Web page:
My role in business development allows me to constantly learn about new busineses, categories, and macro trends. That’s something I truly love about my chosen path.
And at the times when I feel that my day job is a little humdrum, I’ll seek out growth outside of my role, whether its networking or learning a new skill or area of the industry. Lucky for me, the DAN network, and specifically its emphasis on collaboration, has been a huge source of learning for me over the past year. Since we’re a collection of specialists, I find that there’s always something new happening at the other agencies in the network, and often times, getting to know my sister agency counterparts helps further both my personal and professional development.
What is one thing your coworkers would be surprised to learn about you?
I think that my coworkers would describe me as an open book, actually. Although those who are just getting to know me find my obsession with politics a little surprising. I am a complete political junkie — CNN is always open in my browser!
I am also an aspiring tennis player. I use the word “aspiring” here because I haven’t actually done anything to pursue this ambition, but I swear I’m going to one of these days!
How do you keep the creative spark alive?
For me, it is really important to keep reading and discovering. Some days it’s just reading articles off of Facebook or LinkedIn, and whenever possible, I love to attend events like the ANAs, Advertising Week, Cannes, CES, and even our DAN Summits — I’m always the nerd actually listening to the lectures! Having exposure to broader trends and worldviews is really important to me, and it keeps me inspired even on the toughest of days.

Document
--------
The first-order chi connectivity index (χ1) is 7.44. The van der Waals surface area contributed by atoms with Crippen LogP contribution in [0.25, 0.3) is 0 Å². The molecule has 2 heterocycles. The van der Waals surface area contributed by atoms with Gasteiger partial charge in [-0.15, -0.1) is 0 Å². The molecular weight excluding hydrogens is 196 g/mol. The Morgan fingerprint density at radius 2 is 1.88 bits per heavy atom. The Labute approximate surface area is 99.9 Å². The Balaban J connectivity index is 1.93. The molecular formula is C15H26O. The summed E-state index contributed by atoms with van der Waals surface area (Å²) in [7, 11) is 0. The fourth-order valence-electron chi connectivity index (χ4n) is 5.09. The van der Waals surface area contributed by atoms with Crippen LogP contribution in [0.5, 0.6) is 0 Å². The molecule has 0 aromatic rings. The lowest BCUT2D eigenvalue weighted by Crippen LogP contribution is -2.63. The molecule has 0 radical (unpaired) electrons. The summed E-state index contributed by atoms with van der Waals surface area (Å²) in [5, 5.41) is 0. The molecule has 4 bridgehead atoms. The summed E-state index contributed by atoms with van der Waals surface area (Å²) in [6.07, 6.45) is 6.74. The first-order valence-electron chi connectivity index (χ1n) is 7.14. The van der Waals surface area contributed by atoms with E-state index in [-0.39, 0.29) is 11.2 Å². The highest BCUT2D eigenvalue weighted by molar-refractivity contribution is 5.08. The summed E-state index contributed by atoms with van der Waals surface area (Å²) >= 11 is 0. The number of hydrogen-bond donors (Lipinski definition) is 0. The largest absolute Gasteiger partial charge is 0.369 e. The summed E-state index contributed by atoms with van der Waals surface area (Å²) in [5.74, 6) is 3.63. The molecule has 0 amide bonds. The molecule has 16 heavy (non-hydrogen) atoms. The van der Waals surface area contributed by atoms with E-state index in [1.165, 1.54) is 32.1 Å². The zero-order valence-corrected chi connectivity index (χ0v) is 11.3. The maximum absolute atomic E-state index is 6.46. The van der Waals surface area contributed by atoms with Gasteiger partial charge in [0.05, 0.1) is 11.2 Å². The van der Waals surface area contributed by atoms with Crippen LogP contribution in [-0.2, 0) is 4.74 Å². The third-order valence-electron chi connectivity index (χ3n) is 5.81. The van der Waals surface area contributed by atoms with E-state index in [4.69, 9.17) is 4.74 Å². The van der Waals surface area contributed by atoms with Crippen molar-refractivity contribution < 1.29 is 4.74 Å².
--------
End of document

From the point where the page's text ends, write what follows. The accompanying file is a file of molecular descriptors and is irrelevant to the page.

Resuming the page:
What is a typical weekend look like for you?
Weekends are for vegging out and recovery. Work weeks can get really hectic, so the truth is, I like my weekends to be relaxed. I make an effort to do social things with my husband and our friends and spend quality time with the other love of my life, my dog, Toby. Nothing too special — sleep, eat, Soul Cycle, Whole Foods. Repeat.
Oh, and whenever possible, I LOVE to travel.
Nice. Do you have any superstitions or good luck charms leading up to a big pitch?
I’m incredibly superstitious, but it’s not really in a ritualistic sense. I refuse to speculate on the outcome of a pitch or important proposal (because I’m ALWAYS wrong!), but I don’t have any items of clothing or anything that I have to wear on a pitch day. Those days I’m usually just lucky to put my shoes on the correct feet.
What is your biggest piece of advice from both a work and life perspective for young women coming up in their career?
I would encourage young women (and anyone, really!) to think about what success means to them. I find that when you love what you do, work is not a chore, but instead, it becomes a meaningful part of your life. So my best advice would be to find something that doesn’t feel like work, and then look for an incredible group of leaders and colleagues to surround yourself with who will support you as work and life expand and contract around each other.
Bonus piece of advice: build a board of directors to help you navigate through the challenges of work (and life). I use “board of directors” here diliberately (thanks to Laura Chavoen for teaching me this term!) because it mandates that you find a collection of people to provide different perspectives and vantage points on your challenges and opportunities. The experience of being a mentor and a mentee have been absolutely transformational for me, and I think that building these relationships with others is not only personally fulfilling, but also professionally advantageous.